With a few exceptions, Newton is the only alien that we see in this film. He drops out of the sky at the start, and we generally follow his story. Bowie is cast more for his look than his acting ability, but he remains intriguing because his motivations aren't clear. He uses technological advances to build major capital, though we're not sure why he's on Earth. During the first act, he lacks much emotion and is still acclimating to the new world. Another reason that Newton is engaging is Roeg's direction, which throws so much outlandish imagery at us. This energetic approach sells the idea that the world's already gone mad, and Newton's just another part of that out-of-control atmosphere. He often seems like the most sane figure in the frenetic environment, though his stability only lasts for so long.


How is the creature design?
For a good part of this story, Newton resembles a human with a clever sense of style. His bright red hair and attractive clothes are distinctive among drab guys like Nathan Bryce and Oliver Farnswoth (Buck Henry). We're pretty far into the movie before Newton shows us his true form, and the big change mostly comes from the eyes. Roeg pushes the sexuality of this being, who charms Mary-Lou and seems anatomically compatible with her. That beauty is what separates Newton from most of the humans, who seem ugly in physical and ethical terms. The shots of his home planet aren't as successful and nearly become a parody. They appear infrequently and do remind us of his origins, even if the events depicted aren't clear.



Are the characters believable and fully drawn?
Newton dominates this story, so it's difficult for other characters to make a major impression. The closest is Candy Clark as Mary-Lou, a girl who doesn't seem too smart but makes a connection with him. It's not clear how much he cares for her, but she sticks around for a while. The villains aren't memorable, which creates the feeling that the entire populace is conspiring against Newton. Rip Torn is more subdued than his typical performance, but he isn't given much to do. Bryce plays a key role in unraveling Newton's plans, but it's never clear why he acts against him. Bernie Casey gets an even slimmer role as Peters, a businessman who strikes at his competitor. By giving these characters such a limited scope, Roeg pushes the story more towards an allegory than a complete narrative.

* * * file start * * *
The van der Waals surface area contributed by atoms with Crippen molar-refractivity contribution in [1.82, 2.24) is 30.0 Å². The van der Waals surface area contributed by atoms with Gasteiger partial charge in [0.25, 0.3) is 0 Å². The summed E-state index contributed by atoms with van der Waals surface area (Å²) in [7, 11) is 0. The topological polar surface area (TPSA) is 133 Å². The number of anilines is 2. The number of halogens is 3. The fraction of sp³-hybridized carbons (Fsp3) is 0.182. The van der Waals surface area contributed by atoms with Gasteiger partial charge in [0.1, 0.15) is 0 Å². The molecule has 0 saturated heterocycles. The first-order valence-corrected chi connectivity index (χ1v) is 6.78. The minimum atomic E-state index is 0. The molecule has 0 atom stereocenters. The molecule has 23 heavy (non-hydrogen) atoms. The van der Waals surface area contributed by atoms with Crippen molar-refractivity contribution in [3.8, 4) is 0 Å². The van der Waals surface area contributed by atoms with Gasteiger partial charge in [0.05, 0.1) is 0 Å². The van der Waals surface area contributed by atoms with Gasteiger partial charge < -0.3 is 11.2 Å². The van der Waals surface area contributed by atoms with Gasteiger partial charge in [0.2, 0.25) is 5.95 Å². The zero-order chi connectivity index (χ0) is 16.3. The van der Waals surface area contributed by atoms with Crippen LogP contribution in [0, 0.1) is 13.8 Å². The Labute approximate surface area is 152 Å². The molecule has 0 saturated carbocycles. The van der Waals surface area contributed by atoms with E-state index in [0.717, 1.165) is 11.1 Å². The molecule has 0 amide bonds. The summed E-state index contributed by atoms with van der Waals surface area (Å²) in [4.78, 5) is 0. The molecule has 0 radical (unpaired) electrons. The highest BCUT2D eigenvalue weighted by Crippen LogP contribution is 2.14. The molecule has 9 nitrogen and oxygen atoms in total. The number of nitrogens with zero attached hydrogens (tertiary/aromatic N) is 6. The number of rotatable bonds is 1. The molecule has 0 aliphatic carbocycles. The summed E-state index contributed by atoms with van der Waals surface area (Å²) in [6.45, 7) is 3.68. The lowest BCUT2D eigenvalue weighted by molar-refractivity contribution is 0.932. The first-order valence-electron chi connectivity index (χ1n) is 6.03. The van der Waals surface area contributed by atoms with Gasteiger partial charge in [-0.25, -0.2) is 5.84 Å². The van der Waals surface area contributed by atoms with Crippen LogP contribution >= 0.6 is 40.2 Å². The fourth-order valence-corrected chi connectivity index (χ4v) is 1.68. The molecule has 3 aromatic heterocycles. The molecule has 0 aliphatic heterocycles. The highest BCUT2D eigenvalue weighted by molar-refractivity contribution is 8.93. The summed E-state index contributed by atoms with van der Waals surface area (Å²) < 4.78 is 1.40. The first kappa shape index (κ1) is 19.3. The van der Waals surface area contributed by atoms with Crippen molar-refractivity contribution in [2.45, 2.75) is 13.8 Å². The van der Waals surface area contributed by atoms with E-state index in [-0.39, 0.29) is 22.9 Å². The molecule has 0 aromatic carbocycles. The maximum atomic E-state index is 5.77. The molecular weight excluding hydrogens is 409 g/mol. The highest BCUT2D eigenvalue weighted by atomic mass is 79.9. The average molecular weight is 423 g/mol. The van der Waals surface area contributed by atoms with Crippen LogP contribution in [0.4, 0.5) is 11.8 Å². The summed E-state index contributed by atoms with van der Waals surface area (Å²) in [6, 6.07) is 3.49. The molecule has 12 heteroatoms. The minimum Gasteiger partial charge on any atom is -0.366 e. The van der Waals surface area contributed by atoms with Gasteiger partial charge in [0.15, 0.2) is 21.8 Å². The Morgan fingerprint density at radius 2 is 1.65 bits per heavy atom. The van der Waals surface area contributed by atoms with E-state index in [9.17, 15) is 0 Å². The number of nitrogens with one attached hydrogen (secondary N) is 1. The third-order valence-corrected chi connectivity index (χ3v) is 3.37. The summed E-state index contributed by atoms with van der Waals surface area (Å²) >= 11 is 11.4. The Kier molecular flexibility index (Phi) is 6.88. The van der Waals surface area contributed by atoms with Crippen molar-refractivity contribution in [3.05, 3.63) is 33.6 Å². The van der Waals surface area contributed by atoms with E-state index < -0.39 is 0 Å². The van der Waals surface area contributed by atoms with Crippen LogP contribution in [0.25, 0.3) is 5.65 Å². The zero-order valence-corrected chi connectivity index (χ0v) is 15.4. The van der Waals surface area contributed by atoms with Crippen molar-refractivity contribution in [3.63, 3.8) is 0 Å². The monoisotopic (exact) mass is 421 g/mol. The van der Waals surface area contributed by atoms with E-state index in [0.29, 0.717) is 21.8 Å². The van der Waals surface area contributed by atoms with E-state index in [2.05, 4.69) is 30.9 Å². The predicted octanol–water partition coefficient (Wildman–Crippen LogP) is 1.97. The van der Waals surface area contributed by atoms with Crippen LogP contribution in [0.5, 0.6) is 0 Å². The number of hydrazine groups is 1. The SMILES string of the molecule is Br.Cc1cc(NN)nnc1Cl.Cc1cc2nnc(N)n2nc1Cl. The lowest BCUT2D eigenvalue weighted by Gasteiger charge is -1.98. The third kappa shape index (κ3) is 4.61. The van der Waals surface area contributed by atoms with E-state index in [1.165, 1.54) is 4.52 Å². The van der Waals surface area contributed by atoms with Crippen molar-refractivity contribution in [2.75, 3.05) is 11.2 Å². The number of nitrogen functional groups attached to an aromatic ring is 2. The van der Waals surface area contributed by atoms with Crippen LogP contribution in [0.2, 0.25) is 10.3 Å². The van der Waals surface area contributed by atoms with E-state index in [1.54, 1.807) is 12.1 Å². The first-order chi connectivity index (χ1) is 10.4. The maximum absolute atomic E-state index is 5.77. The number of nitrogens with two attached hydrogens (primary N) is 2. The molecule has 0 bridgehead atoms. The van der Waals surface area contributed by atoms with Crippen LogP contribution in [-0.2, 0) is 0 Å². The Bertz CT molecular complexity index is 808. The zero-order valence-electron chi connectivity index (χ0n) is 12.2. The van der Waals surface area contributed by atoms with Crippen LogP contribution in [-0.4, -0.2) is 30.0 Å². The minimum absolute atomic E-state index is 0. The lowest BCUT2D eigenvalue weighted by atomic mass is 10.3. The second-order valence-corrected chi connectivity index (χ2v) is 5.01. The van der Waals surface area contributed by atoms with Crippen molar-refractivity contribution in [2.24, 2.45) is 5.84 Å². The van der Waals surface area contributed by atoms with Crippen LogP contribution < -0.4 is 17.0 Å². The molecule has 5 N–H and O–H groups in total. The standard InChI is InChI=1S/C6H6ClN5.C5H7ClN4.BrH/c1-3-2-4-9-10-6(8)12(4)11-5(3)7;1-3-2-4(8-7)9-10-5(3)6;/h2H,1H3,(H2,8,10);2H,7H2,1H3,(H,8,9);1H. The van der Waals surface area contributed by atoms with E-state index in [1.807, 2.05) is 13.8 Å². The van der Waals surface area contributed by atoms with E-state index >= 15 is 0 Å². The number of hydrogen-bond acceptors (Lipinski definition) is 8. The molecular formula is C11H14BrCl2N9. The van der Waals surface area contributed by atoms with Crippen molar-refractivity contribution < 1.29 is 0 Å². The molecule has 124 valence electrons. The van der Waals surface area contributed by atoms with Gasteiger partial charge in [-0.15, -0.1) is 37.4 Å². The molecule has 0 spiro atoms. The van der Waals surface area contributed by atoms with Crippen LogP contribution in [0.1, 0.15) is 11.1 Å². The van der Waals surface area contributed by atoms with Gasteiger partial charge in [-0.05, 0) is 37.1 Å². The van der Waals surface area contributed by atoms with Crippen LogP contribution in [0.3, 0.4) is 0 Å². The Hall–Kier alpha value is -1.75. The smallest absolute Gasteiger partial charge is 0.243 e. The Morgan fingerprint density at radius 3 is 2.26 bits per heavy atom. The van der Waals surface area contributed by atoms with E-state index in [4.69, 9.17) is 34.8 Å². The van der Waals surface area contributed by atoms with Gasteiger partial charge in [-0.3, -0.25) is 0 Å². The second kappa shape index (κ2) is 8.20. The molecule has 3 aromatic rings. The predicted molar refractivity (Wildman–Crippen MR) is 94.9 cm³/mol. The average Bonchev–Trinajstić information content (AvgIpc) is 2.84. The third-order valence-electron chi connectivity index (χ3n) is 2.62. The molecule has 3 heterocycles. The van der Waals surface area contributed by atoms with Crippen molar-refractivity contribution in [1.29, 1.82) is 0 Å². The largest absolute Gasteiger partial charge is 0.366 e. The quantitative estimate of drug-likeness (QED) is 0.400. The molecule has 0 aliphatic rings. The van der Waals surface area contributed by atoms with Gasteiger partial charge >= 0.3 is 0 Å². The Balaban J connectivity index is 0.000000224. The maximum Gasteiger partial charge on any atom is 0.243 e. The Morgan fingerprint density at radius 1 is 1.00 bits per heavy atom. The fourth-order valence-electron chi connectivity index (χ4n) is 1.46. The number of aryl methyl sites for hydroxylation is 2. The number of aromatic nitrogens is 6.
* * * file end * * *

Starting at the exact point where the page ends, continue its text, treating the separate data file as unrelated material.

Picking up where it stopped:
What are some of the most memorable scenes?
There's so much happening on the screen during this film that's it difficult to nail down just a few scenes. Newton's dream sequences are some of the most creative and envelop you even as you're not sure what's happening. It feels like the events might be taking place, but the cross-cutting with Newton on a bed throws us in disarray. Another over-the-top scene is a sex scene after Mary-Lou arrives at his prison. Firing blanks from a gun and sneering maniacally, Bowie brings a new level of craziness to the character. He was apparently drugged out during much of the production, which actually works for playing the alien. Like much of The Man Who Fell to Earth, it's a memorable sequence because Roeg and Bowie seem out of control. I enjoyed their huge ambitions, but the experiments are so great that they risk losing the audience. The fact that we stick it out until the end is due to the charismatic star and the offbeat nature of the entire production. It's not a complete success and has its dry spells, but there's enough here to make it worth a recommendation.

Next week, I journey back to 1958 and join Steve McQueen as he battles The Blob.